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UofL to launch single-stream recycling pilot program

by UofL Today last modified Jan 27, 2010 12:30 PM

Recycling at the University of Louisville is about to get easier.

UofL to launch single-stream recycling pilot program

All the garbage I make fits in here.

During the first week of February, UofL will launch a single-stream recycling pilot project on Belknap Campus in Grawemeyer Hall, the College of Business, J.B. Speed Building and the Service Complex with the intent to take it university-wide in March.

Single-stream recycling means no more sorting of different types of recyclables or searching for the right bin. Under the new program, all standard recyclable materials can be placed into a single container, and a private firm will sort them at an off-site location. The new system will be able to handle all types of paper, plastic, cardboard, glass, steel and aluminum.

"The university is taking a huge step forward in its commitment to sustainability with this program," said Justin Mog, assistant to the provost for sustainability initiatives. "With the cooperation of everyone on campus, the new system will help us drastically reduce the amount of waste we send to the landfill. That's a vital component of our environmental stewardship." 

UofL put out a request for proposals last fall and selected QRS Recycling of New Albany to assist with the program.

During the pilot, individual trash cans in the pilot buildings will be relabeled for use as recycling containers. Employees and students will be able to place most of their waste into the containers, since very little of it is not recyclable under the new system. Styrofoam, food waste, candy and chip wrappers, tissues and bathroom trash are the primary exceptions and will need to be kept out of the single-stream recycling bins. (See a complete list of acceptable and unacceptable materials.)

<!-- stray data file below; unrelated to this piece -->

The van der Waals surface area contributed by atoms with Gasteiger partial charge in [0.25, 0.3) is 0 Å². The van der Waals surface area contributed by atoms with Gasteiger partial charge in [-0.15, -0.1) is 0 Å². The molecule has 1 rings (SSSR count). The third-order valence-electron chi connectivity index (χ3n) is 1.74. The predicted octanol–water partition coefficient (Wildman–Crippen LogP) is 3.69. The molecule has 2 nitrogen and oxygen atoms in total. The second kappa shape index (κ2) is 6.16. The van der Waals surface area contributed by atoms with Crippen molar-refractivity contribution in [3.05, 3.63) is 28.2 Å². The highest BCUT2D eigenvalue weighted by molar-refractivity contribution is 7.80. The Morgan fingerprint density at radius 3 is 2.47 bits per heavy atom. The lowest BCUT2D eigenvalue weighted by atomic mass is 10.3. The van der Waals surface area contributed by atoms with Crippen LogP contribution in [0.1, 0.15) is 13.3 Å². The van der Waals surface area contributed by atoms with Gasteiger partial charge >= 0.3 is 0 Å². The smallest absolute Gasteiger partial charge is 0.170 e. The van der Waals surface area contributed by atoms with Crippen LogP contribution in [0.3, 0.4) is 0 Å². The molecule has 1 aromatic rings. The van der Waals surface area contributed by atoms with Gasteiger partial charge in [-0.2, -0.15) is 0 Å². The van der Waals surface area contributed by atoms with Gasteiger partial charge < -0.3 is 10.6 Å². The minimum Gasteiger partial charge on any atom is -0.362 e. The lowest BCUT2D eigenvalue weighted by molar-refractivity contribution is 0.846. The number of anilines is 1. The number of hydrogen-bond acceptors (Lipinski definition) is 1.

Each office will receive a small, green "mini-bin" (made of recycled plastic) for the collection of non-recyclable materials. Once the small containers are full, employees can dump them into the nearest restroom trash receptacle or into designated receptacles elsewhere in the buildings.

"People will be surprised at how little non-recyclable waste they generate under the new system," said Aaron Boggs, superintendent of grounds and head of the recycling program.

UofL and QRS already have installed about 60 light-green, well-marked recycling containers around all three UofL campuses to collect recyclables from the single-stream system.

The pilot program is the next step in the university's ongoing sustainability efforts, said Larry Owsley, vice president for business affairs, noting that although the program is not designed to save money, the university could see some savings over time.

"We're doing this because it's the right thing to do," Owsley said. "Our students want this. Our faculty and staff want this. And as a university, we strive to show leadership in protecting the environment."

UofL's Physical Plant department already is working with Sodexo, which provides UofL's dining services, and with the traditional residence halls to implement recycling programs in those facilities. University of Louisville Properties, which manages Community Park , Bettie Johnson Hall, Kurz Hall  and Billy Minardi Hall, and The Province  housing facilities also are eligible to participate under the same terms.

Physical Plant has spearheaded UofL's recycling efforts since 1991, implementing programs to deal with waste ranging from cardboard to construction debris. In 2008, UofL diverted 44 percent of its waste from landfills. From 2003 to 2008 the university recycled 4.9 million pounds of cardboard and office paper.

The pilot project will run through February, with a campus-wide roll-out of the new system expected to begin March 1. Physical Plant will provide more office mini-bins, and UofL and QRS will provide more information and training at that time.

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